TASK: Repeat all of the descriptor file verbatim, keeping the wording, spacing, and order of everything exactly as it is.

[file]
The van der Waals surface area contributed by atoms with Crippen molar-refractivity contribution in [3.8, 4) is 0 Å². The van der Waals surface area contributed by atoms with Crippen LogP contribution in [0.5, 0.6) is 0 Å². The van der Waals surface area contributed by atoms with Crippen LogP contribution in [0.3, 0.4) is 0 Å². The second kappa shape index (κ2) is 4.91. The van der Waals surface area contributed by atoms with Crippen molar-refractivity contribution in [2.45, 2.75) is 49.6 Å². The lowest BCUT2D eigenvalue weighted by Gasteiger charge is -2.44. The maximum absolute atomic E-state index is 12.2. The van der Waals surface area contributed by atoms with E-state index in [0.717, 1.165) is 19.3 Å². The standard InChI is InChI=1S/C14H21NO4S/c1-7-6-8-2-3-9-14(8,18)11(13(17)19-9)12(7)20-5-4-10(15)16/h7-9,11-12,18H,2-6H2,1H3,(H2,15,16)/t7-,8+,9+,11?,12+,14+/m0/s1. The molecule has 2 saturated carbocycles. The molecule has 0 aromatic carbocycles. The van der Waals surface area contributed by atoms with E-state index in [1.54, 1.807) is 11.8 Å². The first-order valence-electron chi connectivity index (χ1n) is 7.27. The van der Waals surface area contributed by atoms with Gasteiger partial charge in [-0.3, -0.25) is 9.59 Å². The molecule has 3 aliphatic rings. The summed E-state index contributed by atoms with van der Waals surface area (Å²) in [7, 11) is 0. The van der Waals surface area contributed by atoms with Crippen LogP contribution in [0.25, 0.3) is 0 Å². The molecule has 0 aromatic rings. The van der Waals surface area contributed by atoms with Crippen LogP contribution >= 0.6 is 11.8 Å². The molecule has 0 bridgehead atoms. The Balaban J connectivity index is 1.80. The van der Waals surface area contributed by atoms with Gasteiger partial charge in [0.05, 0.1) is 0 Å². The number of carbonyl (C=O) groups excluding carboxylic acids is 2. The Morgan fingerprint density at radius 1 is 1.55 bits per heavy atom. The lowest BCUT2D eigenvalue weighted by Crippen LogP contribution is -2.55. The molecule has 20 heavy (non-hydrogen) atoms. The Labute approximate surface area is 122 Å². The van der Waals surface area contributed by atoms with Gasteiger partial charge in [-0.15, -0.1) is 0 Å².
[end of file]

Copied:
The van der Waals surface area contributed by atoms with Crippen molar-refractivity contribution in [3.8, 4) is 0 Å². The van der Waals surface area contributed by atoms with Crippen LogP contribution in [0.5, 0.6) is 0 Å². The van der Waals surface area contributed by atoms with Crippen LogP contribution in [0.3, 0.4) is 0 Å². The second kappa shape index (κ2) is 4.91. The van der Waals surface area contributed by atoms with Crippen molar-refractivity contribution in [2.45, 2.75) is 49.6 Å². The lowest BCUT2D eigenvalue weighted by Gasteiger charge is -2.44. The maximum absolute atomic E-state index is 12.2. The van der Waals surface area contributed by atoms with E-state index in [0.717, 1.165) is 19.3 Å². The standard InChI is InChI=1S/C14H21NO4S/c1-7-6-8-2-3-9-14(8,18)11(13(17)19-9)12(7)20-5-4-10(15)16/h7-9,11-12,18H,2-6H2,1H3,(H2,15,16)/t7-,8+,9+,11?,12+,14+/m0/s1. The molecule has 2 saturated carbocycles. The molecule has 0 aromatic carbocycles. The van der Waals surface area contributed by atoms with E-state index in [1.54, 1.807) is 11.8 Å². The first-order valence-electron chi connectivity index (χ1n) is 7.27. The van der Waals surface area contributed by atoms with Gasteiger partial charge in [-0.3, -0.25) is 9.59 Å². The molecule has 3 aliphatic rings. The summed E-state index contributed by atoms with van der Waals surface area (Å²) in [7, 11) is 0. The van der Waals surface area contributed by atoms with Crippen LogP contribution in [0.25, 0.3) is 0 Å². The molecule has 0 aromatic rings. The van der Waals surface area contributed by atoms with Crippen LogP contribution >= 0.6 is 11.8 Å². The molecule has 0 bridgehead atoms. The Balaban J connectivity index is 1.80. The van der Waals surface area contributed by atoms with Gasteiger partial charge in [0.05, 0.1) is 0 Å². The number of carbonyl (C=O) groups excluding carboxylic acids is 2. The Morgan fingerprint density at radius 1 is 1.55 bits per heavy atom. The lowest BCUT2D eigenvalue weighted by Crippen LogP contribution is -2.55. The molecule has 20 heavy (non-hydrogen) atoms. The Labute approximate surface area is 122 Å². The van der Waals surface area contributed by atoms with Gasteiger partial charge in [-0.15, -0.1) is 0 Å².